ponedeljek, 23. junij 2014

Minutes of the 4th Meeting in Donji Kraljevec/Croatia, 6. - 8. June 2014


Grundtvig Learning Partnership Project

»Adult education strategies in making best compost and treating of manure practices in order to highlight better food quality and reduction of the nutrition losses with regards of social, initiative and entrepreneurship key competencies«

Croatian Project No.: 2013-1-SI1-GRU06-05514 4

Duration: 1. August 2013 to 31. July 2015

Minutes of the 4th Meeting in Donji Kraljevec/Croatia, 6. - 8. June 2014

Partners of the project

  • Germany: Forschungsring für Biologisch-Dynamische Wirtschaftsweise e.V.
  • Denmark: Foreningen for Biodynamisk Jordbrug
  • Croatia: Centar Dr. Rudolfa Steinera
  • Slovenia: Društvo za biološko-dinamično gospodarjenje Podravje.
Day 1

Date: 6. 6. 2014

Present: Uli Johannes König, Erik Frydenlund, Sandra Percač, Jasminka Iličić, Ivan Kosak, Drago Purgaj, Sonja Mauko Purgaj, Danijela Kocuvan, Radovan Šuman, Karl Vogrinčič.

Topic: Biodynamic agriculture today

Location: Donji Kraljevec, Sport Hall

Duration: 18:00 – 21:00


Alex Podolinsky has given a basic lecture on building humus „in situ“ with preparation 500 prepared with compost preparations. He has emphasised the importance of differentiation between organic matter and properly made compost that has colloid structure and provides essential nutrients to plants under the management of Sun. He has also clearly shown the possibility to measure quality of humus in soil with use of chromas. Alex has drawn attention that conventional management of the soil hardens the surface of the soil and makes it lifeless, with no air nor possibility to take in rain. He has suggested that the influence of conventional soil management might be the reason for repetitiveness of flooding in developed countries. The only long term solution for healthy soil is BD management of the soil, with which Alex made fertile thousands of hectares of soil in Australia.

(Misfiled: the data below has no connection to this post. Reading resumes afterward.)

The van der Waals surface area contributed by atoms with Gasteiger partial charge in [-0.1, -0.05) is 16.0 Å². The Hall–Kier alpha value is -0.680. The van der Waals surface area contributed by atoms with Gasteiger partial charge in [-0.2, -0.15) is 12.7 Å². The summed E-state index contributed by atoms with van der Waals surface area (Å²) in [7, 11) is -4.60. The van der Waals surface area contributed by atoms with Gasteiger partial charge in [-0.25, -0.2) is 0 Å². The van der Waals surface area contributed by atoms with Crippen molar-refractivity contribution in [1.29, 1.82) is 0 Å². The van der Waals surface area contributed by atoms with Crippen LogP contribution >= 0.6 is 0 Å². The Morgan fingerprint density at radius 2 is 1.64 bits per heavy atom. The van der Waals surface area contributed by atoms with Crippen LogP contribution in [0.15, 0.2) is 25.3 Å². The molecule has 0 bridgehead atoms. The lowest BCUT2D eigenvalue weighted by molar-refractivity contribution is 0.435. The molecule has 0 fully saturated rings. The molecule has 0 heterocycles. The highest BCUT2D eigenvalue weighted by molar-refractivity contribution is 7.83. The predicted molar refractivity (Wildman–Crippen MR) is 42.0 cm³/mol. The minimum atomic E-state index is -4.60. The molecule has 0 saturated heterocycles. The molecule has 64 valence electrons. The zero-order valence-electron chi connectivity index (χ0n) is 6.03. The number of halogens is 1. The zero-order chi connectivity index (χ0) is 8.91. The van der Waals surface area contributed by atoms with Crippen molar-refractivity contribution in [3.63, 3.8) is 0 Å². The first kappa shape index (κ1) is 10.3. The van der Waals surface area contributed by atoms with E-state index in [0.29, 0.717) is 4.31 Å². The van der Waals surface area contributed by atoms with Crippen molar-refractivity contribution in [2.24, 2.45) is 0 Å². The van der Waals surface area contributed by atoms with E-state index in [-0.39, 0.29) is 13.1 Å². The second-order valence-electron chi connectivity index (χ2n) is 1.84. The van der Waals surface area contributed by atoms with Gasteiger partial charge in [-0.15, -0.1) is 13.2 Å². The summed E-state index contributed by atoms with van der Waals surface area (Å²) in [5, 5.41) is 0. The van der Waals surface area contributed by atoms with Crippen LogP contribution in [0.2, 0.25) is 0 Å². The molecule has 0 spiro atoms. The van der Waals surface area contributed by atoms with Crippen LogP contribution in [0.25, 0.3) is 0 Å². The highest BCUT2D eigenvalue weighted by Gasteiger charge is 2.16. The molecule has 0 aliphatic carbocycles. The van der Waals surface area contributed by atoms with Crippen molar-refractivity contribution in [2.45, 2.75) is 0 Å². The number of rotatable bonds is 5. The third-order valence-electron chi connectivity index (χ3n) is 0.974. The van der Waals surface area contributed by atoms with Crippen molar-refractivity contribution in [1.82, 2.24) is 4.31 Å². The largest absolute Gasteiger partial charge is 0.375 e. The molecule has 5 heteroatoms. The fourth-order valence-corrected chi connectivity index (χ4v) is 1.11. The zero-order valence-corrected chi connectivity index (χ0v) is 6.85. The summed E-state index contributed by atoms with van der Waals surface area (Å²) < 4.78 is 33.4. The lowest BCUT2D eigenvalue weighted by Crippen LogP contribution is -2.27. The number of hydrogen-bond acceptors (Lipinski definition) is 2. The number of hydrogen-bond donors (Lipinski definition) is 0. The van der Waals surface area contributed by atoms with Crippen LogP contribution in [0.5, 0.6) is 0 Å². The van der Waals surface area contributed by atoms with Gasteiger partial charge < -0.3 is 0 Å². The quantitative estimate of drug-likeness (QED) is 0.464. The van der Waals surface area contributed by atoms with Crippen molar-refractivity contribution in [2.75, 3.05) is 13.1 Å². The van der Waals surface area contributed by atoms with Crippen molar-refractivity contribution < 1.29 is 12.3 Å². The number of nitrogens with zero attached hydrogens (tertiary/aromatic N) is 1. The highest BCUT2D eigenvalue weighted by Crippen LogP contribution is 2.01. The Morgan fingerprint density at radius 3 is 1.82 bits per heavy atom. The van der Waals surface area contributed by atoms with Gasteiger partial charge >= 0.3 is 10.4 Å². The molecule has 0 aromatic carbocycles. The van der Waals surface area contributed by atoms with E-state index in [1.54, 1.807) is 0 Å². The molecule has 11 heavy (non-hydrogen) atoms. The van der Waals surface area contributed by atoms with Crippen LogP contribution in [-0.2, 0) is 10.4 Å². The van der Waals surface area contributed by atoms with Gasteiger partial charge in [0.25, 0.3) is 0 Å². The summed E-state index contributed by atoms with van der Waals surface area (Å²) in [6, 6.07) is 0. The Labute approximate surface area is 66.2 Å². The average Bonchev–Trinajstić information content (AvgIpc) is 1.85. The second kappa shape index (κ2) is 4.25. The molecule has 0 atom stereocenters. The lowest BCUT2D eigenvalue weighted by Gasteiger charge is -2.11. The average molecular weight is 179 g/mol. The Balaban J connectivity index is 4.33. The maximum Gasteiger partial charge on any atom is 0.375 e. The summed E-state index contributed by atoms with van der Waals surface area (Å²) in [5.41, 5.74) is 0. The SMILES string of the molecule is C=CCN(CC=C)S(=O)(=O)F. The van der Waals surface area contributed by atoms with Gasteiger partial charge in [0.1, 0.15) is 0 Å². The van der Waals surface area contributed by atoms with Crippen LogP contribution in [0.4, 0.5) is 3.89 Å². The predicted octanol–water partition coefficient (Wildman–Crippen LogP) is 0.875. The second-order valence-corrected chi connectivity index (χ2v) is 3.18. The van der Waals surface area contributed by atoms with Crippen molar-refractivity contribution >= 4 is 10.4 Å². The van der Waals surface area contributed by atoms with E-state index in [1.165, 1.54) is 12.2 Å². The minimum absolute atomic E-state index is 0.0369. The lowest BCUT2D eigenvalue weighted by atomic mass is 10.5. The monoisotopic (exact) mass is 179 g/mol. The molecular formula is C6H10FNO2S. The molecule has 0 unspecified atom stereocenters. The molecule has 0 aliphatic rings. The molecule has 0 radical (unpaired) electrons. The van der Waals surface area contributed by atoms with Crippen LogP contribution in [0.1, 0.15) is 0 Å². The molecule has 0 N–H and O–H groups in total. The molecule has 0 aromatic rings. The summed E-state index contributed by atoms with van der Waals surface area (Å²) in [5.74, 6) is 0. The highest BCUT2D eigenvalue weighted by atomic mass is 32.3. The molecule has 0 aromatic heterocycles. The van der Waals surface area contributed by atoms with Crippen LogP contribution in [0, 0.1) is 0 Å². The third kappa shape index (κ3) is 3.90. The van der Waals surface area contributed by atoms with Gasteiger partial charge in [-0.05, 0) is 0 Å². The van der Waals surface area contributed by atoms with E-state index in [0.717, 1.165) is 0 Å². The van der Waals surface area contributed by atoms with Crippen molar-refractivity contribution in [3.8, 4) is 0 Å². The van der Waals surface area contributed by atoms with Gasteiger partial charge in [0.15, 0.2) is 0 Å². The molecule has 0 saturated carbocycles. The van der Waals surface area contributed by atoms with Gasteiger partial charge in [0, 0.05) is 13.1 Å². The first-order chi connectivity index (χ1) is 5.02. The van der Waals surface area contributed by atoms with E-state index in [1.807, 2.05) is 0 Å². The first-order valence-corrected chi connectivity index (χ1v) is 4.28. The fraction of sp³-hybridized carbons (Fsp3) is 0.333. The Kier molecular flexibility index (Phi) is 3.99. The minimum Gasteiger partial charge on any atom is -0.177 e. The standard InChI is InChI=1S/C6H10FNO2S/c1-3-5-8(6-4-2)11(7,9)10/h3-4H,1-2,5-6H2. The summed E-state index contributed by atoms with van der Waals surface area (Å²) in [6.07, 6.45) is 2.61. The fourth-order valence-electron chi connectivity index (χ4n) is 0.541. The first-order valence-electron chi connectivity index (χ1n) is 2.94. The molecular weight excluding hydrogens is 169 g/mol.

Day 2
Date: 7. 6. 2014
Present: Uli Johannes König, Erik Frydenlund, Sandra Percač, Jasminka Iličić, Ivan Kosak, Drago Purgaj, Sonja Mauko Purgaj, Danijela Kocuvan, Radovan Šuman, Karl Vogrinčič.
Topic: Future of BD agriculture in Croatia, Workshop: Compost preparations
Location: Donji Kraljevec, Sport hall, Rudolf Steiner Center garden
Duration: 10:00 – 20:00
Jasminka Iličić from BD Association „Yarrow“ has given a  short overview of the state of BD growing in Croatia. She has emphasised the problem of low level of knowledge of BD practice in Croatia and challenges that small number of growers determined to practice BD are encountering. She has also emphasised the differences between biodynamic and ecological practise, which is currently disregarded in Croatia. She stated that only through BD practice we can build the compost and manage living, healthy soil.